Palestinian Museum gets branding to prompt talking
Designers Venturethree produce a visual identity for the West Bank museum to promote dialogue in the region
Work starts on The Palestinian Museum in West Bank this month, so now is a good time to take a look at its designs. The building has been drawn-up by the Irish architectural practice Heneghan Peng, which is also behind The Giants Causeway Visitor Centre and the Grand Egyptian Museum beside the pyramids at Giza. The accompanying visual identity, meanwhile, is by Londoners Venturethree, better known for their work on the Sky broadcasting and Penguin books logos.
Heneghan Peng’s design borrows from the terraced hillsides of Birzeit, the town just north of Ramallah, where the new museum will be built; a series of low-level geometric forms step down and push out into the landscape.
Meanwhile, Venturethree’s identity features the museum’s name in lower case, sitting within a similarly geometric speech bubble. However, the graphic designers were focussed less on the accompanying building and more concerned with the museum’s mission. “The Palestinian Museum is a place where anyone can take part in a shared conversation about the Palestinian present, past, and future,” say the museum’s organisers.
“This is the first time an organisation has had the ambition to think of a museum as a global community, giving the Palestinian people and their culture a voice,” explains Tim Jackson of Venturethree, “We wanted to create a device and symbol that showed that the museum wants to have a conversation.”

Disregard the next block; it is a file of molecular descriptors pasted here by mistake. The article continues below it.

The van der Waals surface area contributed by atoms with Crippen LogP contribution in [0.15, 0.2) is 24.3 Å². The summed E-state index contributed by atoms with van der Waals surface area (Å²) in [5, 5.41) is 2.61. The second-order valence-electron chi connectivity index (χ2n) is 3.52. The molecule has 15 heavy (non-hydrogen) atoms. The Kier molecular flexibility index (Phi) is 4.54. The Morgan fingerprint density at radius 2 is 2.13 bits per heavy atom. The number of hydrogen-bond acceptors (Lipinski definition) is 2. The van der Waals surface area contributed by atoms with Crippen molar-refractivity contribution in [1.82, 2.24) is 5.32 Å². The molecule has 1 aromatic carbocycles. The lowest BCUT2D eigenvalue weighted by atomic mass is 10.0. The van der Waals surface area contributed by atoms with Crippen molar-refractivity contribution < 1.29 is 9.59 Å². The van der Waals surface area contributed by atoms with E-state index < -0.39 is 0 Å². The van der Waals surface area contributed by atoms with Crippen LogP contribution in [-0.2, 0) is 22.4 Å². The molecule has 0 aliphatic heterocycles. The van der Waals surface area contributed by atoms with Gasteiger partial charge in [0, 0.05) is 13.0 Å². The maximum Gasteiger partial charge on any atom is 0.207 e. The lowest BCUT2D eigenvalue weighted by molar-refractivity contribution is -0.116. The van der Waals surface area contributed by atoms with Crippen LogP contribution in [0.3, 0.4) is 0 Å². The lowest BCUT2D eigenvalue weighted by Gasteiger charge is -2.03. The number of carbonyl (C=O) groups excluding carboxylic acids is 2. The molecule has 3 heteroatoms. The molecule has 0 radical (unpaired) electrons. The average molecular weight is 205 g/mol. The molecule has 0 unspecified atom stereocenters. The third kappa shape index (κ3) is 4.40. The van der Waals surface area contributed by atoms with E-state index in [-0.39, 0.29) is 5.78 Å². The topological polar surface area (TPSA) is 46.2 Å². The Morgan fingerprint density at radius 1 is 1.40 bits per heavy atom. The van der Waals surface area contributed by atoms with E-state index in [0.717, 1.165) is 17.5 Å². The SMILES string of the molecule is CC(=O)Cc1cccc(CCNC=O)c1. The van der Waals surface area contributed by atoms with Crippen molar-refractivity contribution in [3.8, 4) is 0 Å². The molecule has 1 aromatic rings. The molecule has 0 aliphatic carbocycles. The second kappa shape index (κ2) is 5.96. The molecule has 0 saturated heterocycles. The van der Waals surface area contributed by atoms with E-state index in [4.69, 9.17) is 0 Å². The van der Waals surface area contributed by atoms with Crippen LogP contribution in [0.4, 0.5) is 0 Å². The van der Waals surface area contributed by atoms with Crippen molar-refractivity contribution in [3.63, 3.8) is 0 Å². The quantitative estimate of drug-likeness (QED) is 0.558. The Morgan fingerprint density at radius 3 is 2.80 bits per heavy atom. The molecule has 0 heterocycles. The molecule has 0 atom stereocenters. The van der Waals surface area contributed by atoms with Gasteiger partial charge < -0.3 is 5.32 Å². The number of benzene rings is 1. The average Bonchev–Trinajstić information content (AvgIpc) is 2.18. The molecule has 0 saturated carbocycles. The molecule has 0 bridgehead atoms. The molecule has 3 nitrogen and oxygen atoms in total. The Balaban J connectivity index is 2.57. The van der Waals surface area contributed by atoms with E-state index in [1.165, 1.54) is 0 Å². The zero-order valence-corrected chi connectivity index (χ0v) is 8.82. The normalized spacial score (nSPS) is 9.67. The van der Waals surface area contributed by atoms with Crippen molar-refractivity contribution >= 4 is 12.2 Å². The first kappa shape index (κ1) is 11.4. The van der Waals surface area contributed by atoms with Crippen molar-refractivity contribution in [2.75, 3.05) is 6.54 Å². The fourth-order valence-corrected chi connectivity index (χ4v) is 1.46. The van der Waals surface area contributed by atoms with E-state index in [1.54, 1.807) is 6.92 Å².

Venturethree resisted the temptation to reference the architecture in their graphics. “As this wasn’t a traditional museum project, we avoided basing the identity in the physical form of the museum building,” it explains.
Whatever the inspiration, this design will no doubt work well on all manner of communications, from the website to interiors to a special set of badges emblazoned with inspiring messages like ‘share’, ‘question’, ‘think’, and ‘invite’.
“There will be a wide range of content in the museum,” Venturethree David Milsom says, “so we needed a brand that kept the curatorial voice strong. This device really allows us to do that - it’s bold and confident and whilst allowing the content to express itself.”
And in a nifty graphic move, the bubble is reversed to hold right-to-left Arabic text. “We also had to create a dual language brand, showing the conversation between English and Arabic,” Jackson adds. If all goes to plan, the venue will be opening next year.
Find out more about Venturethree's work on their site, Heneghan Peng’s designs on theirs, and for a greater understanding of visual communications from the invention of the printing press through to the online age, take a look at our Archive of Graphic Design.